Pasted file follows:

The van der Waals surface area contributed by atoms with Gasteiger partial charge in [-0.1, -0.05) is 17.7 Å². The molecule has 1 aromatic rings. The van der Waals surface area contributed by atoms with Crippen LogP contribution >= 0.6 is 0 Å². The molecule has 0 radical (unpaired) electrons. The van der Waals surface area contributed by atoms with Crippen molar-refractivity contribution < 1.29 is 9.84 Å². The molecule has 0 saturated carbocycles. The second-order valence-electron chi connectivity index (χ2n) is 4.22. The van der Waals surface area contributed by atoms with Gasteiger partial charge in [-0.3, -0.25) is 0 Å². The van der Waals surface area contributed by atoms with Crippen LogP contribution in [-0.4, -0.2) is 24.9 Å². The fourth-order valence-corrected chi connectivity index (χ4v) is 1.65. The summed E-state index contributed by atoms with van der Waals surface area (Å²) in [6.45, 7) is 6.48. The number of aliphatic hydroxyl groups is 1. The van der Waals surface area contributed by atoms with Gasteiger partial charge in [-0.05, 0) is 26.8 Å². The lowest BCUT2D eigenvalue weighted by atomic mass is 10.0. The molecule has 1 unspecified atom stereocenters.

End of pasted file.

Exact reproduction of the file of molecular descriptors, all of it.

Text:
The van der Waals surface area contributed by atoms with Gasteiger partial charge in [-0.1, -0.05) is 17.7 Å². The molecule has 1 aromatic rings. The van der Waals surface area contributed by atoms with Crippen LogP contribution >= 0.6 is 0 Å². The molecule has 0 radical (unpaired) electrons. The van der Waals surface area contributed by atoms with Crippen molar-refractivity contribution < 1.29 is 9.84 Å². The molecule has 0 saturated carbocycles. The second-order valence-electron chi connectivity index (χ2n) is 4.22. The van der Waals surface area contributed by atoms with Gasteiger partial charge in [-0.3, -0.25) is 0 Å². The van der Waals surface area contributed by atoms with Crippen LogP contribution in [-0.4, -0.2) is 24.9 Å². The fourth-order valence-corrected chi connectivity index (χ4v) is 1.65. The summed E-state index contributed by atoms with van der Waals surface area (Å²) in [6.45, 7) is 6.48. The number of aliphatic hydroxyl groups is 1. The van der Waals surface area contributed by atoms with Gasteiger partial charge in [-0.05, 0) is 26.8 Å². The lowest BCUT2D eigenvalue weighted by atomic mass is 10.0. The molecule has 1 unspecified atom stereocenters.